Tons of incredible, healthy lifestyle prizes to be won! Follow link for details.

www.truthabouthealthylives.com

The hashtag for this event is #EmpowerMeTO

Explore | Eat | Shop

event details
20th Vitamin D Workshop
Mar 28, 2017        

20th Vitamin D Workshop

2017
 

Orlando, FL - March 28-31, 2017

event details
Blog  
Editorial - An Epidemiologists Perspective
Mar 09, 2017

by Cedric F. Garland, Dr PH FACE, UC San Diego School of Medicine

When I was 10, I had a friend who was a terrific playmate and fellow canyon explorer. We'll call him Tom. He had a suspicious streak in him. He told me he thought that doctors knew how to prevent cancer and other diseases, but were not disclosing this to the public. I did not believe his ideas on this topic. I discounted Tom as a young fanatic, a conspiracy theorist. 
 
For about 20 years we have known that sunlight deficiency is the main cause of a terrible and progressive, ultimately disabling disease. People who grow up in Seattle have 10 times the incidence of the disease as people who grow up in San Diego. This applies across the globe - the higher the latitude, the higher the MS incidence rate. It is a law of nature and disease and has been shown through many epidemiological studies (see sidebar).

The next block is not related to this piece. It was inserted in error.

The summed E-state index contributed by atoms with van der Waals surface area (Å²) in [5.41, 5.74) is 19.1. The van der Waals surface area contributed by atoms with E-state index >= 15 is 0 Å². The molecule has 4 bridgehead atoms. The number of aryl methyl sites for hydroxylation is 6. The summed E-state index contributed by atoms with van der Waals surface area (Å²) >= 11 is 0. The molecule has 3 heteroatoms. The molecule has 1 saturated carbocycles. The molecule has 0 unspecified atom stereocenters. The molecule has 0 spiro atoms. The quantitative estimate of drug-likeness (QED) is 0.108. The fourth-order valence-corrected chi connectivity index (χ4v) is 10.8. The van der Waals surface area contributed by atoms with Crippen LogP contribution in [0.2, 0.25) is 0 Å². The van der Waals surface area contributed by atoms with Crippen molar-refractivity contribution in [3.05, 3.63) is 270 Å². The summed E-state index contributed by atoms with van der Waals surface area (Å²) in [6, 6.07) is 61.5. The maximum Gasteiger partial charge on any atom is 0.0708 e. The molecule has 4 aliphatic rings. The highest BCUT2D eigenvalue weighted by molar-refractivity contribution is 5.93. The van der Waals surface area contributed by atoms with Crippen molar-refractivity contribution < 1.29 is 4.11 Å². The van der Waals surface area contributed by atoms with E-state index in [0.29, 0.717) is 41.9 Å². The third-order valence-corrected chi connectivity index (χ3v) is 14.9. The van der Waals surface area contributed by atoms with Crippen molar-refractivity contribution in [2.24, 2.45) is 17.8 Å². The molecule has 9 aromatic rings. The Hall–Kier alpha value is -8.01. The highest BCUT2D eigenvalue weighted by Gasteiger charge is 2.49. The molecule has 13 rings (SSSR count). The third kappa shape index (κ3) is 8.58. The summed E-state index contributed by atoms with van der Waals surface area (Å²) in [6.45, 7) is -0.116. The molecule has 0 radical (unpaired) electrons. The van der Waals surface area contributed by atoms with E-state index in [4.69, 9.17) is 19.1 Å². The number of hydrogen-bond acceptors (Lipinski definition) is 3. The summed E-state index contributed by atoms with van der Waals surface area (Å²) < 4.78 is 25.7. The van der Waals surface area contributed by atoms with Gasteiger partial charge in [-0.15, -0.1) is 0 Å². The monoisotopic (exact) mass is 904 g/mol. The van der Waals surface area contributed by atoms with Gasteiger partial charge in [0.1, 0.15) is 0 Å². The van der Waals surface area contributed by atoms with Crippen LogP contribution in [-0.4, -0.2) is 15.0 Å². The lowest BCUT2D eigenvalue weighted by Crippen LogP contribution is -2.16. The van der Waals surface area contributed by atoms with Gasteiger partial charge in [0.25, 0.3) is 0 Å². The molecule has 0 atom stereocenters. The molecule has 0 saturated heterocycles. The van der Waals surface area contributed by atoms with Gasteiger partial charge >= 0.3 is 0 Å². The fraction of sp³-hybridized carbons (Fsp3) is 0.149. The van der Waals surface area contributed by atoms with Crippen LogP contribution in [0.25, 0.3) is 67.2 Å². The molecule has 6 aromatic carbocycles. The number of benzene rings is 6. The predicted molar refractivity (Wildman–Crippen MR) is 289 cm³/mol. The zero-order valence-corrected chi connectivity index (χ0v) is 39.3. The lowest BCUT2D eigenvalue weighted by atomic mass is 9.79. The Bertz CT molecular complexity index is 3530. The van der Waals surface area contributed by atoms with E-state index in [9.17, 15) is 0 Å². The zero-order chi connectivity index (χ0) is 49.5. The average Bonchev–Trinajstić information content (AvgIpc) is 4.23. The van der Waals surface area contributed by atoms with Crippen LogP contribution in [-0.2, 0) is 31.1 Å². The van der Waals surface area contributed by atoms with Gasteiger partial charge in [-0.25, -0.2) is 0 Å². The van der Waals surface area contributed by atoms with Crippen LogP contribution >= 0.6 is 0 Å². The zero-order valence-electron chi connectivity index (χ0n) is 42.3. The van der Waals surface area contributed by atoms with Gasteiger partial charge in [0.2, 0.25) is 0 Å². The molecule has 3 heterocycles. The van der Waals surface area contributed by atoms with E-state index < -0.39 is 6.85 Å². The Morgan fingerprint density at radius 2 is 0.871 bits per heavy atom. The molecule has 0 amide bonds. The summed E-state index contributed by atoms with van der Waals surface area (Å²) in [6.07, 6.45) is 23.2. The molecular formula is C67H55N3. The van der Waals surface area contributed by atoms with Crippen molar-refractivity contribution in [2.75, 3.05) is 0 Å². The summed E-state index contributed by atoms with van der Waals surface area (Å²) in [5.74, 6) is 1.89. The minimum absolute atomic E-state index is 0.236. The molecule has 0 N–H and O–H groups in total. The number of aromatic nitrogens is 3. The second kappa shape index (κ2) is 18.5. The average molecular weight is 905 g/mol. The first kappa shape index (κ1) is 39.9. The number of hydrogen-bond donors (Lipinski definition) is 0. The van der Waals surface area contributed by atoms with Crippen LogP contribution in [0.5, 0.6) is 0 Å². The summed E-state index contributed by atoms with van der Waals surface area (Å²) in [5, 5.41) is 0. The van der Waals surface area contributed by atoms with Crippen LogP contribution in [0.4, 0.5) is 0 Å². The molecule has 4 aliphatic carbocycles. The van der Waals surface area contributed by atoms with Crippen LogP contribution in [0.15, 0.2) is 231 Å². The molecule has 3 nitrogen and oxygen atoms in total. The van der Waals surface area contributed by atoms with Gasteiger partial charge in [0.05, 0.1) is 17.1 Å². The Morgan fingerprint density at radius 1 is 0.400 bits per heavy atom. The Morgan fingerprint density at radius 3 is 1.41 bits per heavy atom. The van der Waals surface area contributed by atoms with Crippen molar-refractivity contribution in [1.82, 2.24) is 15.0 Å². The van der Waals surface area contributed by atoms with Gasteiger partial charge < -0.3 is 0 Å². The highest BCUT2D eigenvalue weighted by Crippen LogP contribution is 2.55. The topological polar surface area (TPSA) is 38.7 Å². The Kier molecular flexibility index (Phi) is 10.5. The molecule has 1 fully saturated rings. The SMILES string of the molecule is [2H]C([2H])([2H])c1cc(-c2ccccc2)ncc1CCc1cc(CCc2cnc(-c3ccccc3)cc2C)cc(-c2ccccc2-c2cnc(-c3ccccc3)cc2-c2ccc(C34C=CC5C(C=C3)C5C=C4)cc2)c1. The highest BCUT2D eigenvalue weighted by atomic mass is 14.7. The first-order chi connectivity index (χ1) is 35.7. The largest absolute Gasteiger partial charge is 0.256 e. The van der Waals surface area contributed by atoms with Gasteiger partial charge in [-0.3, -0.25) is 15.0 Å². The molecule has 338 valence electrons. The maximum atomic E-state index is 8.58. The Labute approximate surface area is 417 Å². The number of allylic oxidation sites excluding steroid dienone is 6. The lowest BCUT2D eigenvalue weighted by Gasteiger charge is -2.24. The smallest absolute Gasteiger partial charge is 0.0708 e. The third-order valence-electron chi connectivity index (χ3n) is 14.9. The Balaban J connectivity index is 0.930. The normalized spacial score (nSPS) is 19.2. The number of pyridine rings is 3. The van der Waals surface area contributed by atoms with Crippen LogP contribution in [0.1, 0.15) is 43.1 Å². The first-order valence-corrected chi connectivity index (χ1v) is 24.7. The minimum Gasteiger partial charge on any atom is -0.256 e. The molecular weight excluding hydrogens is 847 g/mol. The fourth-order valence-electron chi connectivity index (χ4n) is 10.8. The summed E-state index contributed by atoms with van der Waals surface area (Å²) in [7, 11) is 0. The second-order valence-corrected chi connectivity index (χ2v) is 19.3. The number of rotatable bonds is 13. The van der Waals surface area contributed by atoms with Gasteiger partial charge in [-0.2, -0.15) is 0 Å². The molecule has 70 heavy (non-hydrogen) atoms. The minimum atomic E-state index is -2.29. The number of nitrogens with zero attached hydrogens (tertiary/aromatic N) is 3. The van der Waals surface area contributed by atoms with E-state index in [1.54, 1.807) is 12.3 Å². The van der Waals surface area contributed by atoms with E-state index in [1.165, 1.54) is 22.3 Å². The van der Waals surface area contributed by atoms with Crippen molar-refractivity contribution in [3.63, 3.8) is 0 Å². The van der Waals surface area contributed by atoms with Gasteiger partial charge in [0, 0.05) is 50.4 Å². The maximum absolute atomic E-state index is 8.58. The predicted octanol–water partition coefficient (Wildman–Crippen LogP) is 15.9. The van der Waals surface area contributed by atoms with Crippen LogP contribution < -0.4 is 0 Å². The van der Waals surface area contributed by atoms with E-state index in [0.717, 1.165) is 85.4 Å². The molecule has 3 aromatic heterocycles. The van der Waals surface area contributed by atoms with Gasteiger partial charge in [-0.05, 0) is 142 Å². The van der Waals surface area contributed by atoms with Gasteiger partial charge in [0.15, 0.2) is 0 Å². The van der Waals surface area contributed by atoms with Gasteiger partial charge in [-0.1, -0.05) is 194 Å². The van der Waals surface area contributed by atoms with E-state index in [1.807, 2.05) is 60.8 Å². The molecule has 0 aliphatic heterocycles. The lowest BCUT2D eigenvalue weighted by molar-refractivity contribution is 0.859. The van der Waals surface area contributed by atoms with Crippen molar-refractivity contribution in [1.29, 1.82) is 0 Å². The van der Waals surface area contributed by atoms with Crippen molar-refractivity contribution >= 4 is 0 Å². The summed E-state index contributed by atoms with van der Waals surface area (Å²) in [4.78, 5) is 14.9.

full post . . .
Lower vitamin D level linked to higher mortality rate in large European study
Feb 21, 2017

by William B. Grant, PhD

A new paper in the open-access journal reported the relation between vitamin D level and mortality rates based on a study of 26,916 individuals from a European consortium [Gaksch, 2017]. The countries involved were Denmark, Germany, Iceland, the Netherlands, and Norway. The average age of the participants at the time of enrollment ranged between 43 years in one German study to 76 years in the Iceland study. Average body mass index ranged from 23 in Denmark to 27 in one of the German studies. Women were slightly more represented than men. By the end of the studies, 6802 participants had died. The average follow-up time varied from 7.5 to 17.8 years. While vitamin D levels can change with time, the authors reported that follow-up time did not affect the findings.